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Gendering Objects at the V&A and Vasa Museums

Daybell, James ; Heyam, Kit ; Norrhem, Svante LU and Severinsson, Emma LU (2020) In Museum International 72(1-2). p.106-117
Abstract
This article presents two case studies, which are the result of the application of a gendered interpretative tool to the collections at the Victoria & Albert Museum (London) and the Vasa Museum (Stockholm). Objects and their gendered narratives within the museums’ collections were researched across their lifecycle, from commission and manufacture to consumption and display in a museum setting. This research was developed in close co-operation between researchers, curators, and museum professionals, seeking to develop best practice guidance on making diverse gendered history more visible in the museum space. The team of researchers, curators and museum professionals identified and researched a selection of early modern objects and their... (More)
This article presents two case studies, which are the result of the application of a gendered interpretative tool to the collections at the Victoria & Albert Museum (London) and the Vasa Museum (Stockholm). Objects and their gendered narratives within the museums’ collections were researched across their lifecycle, from commission and manufacture to consumption and display in a museum setting. This research was developed in close co-operation between researchers, curators, and museum professionals, seeking to develop best practice guidance on making diverse gendered history more visible in the museum space. The team of researchers, curators and museum professionals identified and researched a selection of early modern objects and their gendered narratives within the museums' collections. We argue that this gendered analytical focus not only reveals the relevance of gender to the production, consumption and use of any given object in the early modern period, but also how society was organised in a global context. Using two hats at the Vasa and V&A Museums to demonstrate this methodology, we argue for greater awareness of gender as an important analytical category within the museum environment. The application of gendered historiographical analysis has the demonstrable potential to facilitate new gendered perspectives on museum objects, leading to a more deep and diverse representation of gender in curation and interpretation, and further, that this transformation of curatorial and interpretative practice can lead to increased engagement from audiences marginalised by their gender and/or sexuality. (Less)
Abstract (Swedish)

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author
; ; and
organization
publishing date
type
Contribution to journal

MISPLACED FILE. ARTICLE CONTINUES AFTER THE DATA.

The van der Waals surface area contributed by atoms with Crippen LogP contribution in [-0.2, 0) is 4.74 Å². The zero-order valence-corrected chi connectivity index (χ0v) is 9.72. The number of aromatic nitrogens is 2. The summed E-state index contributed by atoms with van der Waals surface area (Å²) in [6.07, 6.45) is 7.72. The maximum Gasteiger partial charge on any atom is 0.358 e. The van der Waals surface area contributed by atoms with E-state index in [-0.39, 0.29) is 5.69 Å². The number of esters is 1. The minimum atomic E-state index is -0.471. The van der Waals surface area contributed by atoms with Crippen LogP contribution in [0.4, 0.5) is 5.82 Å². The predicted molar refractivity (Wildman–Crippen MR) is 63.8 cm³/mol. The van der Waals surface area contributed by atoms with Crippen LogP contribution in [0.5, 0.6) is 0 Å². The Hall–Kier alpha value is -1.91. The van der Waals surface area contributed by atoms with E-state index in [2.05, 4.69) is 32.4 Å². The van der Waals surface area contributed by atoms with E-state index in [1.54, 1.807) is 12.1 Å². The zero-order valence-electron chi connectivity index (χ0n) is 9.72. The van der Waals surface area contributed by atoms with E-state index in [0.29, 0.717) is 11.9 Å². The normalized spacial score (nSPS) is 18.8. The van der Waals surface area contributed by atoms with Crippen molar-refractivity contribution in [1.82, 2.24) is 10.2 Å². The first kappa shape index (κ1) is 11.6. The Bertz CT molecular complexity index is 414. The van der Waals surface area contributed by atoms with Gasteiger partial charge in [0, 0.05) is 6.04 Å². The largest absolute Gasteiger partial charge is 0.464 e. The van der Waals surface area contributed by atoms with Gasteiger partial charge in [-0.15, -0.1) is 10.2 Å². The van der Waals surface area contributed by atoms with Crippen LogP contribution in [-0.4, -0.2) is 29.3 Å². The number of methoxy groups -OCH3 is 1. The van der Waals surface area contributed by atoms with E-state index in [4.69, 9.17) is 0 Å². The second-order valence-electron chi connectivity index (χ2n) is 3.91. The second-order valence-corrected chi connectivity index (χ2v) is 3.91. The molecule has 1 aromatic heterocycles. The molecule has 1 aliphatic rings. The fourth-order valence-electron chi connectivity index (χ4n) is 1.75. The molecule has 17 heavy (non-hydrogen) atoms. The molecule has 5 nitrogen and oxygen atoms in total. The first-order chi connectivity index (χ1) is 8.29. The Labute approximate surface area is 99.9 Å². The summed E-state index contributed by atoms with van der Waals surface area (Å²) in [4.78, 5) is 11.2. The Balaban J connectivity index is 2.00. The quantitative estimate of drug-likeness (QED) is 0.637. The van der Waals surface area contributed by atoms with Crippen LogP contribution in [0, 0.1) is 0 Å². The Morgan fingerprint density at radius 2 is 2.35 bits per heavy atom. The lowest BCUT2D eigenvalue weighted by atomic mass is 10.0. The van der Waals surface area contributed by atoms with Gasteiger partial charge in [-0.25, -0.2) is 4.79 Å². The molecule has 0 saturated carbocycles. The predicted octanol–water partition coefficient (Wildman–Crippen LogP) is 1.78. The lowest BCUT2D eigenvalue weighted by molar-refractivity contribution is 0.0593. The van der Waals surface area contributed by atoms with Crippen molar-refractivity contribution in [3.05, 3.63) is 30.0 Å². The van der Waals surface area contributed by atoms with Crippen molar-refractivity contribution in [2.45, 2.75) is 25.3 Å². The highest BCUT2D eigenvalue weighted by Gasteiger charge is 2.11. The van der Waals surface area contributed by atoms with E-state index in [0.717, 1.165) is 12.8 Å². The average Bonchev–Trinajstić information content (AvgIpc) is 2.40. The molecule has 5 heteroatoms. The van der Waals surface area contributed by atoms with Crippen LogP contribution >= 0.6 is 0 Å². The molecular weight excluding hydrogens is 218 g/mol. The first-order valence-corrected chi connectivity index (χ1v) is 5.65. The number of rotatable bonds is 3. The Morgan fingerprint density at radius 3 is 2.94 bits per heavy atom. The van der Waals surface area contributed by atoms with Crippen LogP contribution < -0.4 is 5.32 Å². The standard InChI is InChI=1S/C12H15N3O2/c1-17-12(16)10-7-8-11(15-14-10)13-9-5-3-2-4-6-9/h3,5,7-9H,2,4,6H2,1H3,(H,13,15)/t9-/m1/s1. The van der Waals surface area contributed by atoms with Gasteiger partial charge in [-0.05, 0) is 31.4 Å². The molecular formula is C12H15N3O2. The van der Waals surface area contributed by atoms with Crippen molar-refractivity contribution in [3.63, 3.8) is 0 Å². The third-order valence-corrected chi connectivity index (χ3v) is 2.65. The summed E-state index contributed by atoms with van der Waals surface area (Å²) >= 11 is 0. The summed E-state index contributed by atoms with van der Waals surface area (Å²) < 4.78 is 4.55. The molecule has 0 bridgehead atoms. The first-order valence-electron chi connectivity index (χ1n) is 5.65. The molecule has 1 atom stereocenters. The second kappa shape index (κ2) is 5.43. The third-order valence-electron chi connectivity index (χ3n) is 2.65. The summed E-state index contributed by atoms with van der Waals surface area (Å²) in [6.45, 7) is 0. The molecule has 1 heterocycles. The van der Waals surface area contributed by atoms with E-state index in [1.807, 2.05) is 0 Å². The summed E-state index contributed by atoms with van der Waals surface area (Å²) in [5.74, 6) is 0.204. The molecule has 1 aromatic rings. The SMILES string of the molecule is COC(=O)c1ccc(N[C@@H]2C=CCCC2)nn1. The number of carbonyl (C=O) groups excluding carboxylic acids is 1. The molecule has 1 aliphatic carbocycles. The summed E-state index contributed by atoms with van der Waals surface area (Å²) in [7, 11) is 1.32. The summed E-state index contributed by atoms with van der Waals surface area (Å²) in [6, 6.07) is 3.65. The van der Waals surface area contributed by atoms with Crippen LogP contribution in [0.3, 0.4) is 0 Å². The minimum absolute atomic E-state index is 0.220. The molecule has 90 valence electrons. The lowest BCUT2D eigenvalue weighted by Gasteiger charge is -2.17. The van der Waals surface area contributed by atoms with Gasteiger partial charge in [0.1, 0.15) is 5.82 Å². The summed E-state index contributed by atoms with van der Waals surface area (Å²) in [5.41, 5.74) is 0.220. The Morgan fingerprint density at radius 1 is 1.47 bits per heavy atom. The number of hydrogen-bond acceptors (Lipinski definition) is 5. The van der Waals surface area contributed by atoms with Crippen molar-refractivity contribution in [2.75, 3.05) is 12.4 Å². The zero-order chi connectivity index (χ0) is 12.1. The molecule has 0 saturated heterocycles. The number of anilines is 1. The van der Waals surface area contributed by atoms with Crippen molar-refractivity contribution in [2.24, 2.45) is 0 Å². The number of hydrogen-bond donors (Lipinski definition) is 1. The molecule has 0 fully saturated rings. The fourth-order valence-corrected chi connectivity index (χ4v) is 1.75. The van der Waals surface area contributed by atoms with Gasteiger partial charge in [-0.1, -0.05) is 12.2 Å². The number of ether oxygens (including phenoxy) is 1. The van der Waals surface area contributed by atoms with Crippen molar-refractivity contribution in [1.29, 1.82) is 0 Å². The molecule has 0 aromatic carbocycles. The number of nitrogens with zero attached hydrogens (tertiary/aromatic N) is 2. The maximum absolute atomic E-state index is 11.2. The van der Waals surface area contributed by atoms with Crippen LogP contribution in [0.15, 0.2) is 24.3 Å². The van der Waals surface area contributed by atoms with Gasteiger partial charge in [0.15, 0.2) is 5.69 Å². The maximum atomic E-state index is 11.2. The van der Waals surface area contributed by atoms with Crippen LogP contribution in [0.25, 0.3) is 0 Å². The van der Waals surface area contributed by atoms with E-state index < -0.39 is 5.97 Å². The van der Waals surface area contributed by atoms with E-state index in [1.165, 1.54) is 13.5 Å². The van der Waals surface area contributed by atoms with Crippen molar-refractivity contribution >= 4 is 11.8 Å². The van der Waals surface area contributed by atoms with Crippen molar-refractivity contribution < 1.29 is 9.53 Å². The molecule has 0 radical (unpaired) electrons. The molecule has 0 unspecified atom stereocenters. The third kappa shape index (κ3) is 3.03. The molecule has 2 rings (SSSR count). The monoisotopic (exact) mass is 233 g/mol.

publication status
published
subject
keywords
museum practices, Museum Studies, gender and sexuality issues, early modern materiality, Early Modern History
in
Museum International
volume
72
issue
1-2
pages
12 pages
publisher
Wiley-Blackwell
external identifiers
  • scopus:85089701281
ISSN
1020-2226
DOI
10.1080/13500775.2020.1779465
project
Gendered Interpretations at the Victoria&Albert Museum and the Vasa Museum
Gendered Interpretations at the Victoria&Albert Museum and the Vasa Museum
language
English
LU publication?
yes
id
b5602c05-187e-4a75-8749-c11ca48cf8e4
date added to LUP
2020-02-06 10:35:06
date last changed
2021-01-13 00:38:58
@article{b5602c05-187e-4a75-8749-c11ca48cf8e4,
  abstract     = {This article presents two case studies, which are the result of the application of a gendered interpretative tool to the collections at the Victoria & Albert Museum (London) and the Vasa Museum (Stockholm). Objects and their gendered narratives within the museums’ collections were researched across their lifecycle, from commission and manufacture to consumption and display in a museum setting. This research was developed in close co-operation between researchers, curators, and museum professionals, seeking to develop best practice guidance on making diverse gendered history more visible in the museum space. The team of researchers, curators and museum professionals identified and researched a selection of early modern objects and their gendered narratives within the museums' collections. We argue that this gendered analytical focus not only reveals the relevance of gender to the production, consumption and use of any given object in the early modern period, but also how society was organised in a global context. Using two hats at the Vasa and V&A Museums to demonstrate this methodology, we argue for greater awareness of gender as an important analytical category within the museum environment. The application of gendered historiographical analysis has the demonstrable potential to facilitate new gendered perspectives on museum objects, leading to a more deep and diverse representation of gender in curation and interpretation, and further, that this transformation of curatorial and interpretative practice can lead to increased engagement from audiences marginalised by their gender and/or sexuality.},
  author       = {Daybell, James and Heyam, Kit and Norrhem, Svante and Severinsson, Emma},
  issn         = {1020-2226},
  language     = {eng},
  month        = {08},
  number       = {1-2},
  pages        = {106--117},
  publisher    = {Wiley-Blackwell},
  series       = {Museum International},
  title        = {Gendering Objects at the V&A and Vasa Museums},
  url          = {http://dx.doi.org/10.1080/13500775.2020.1779465},
  doi          = {10.1080/13500775.2020.1779465},
  volume       = {72},
  year         = {2020},
}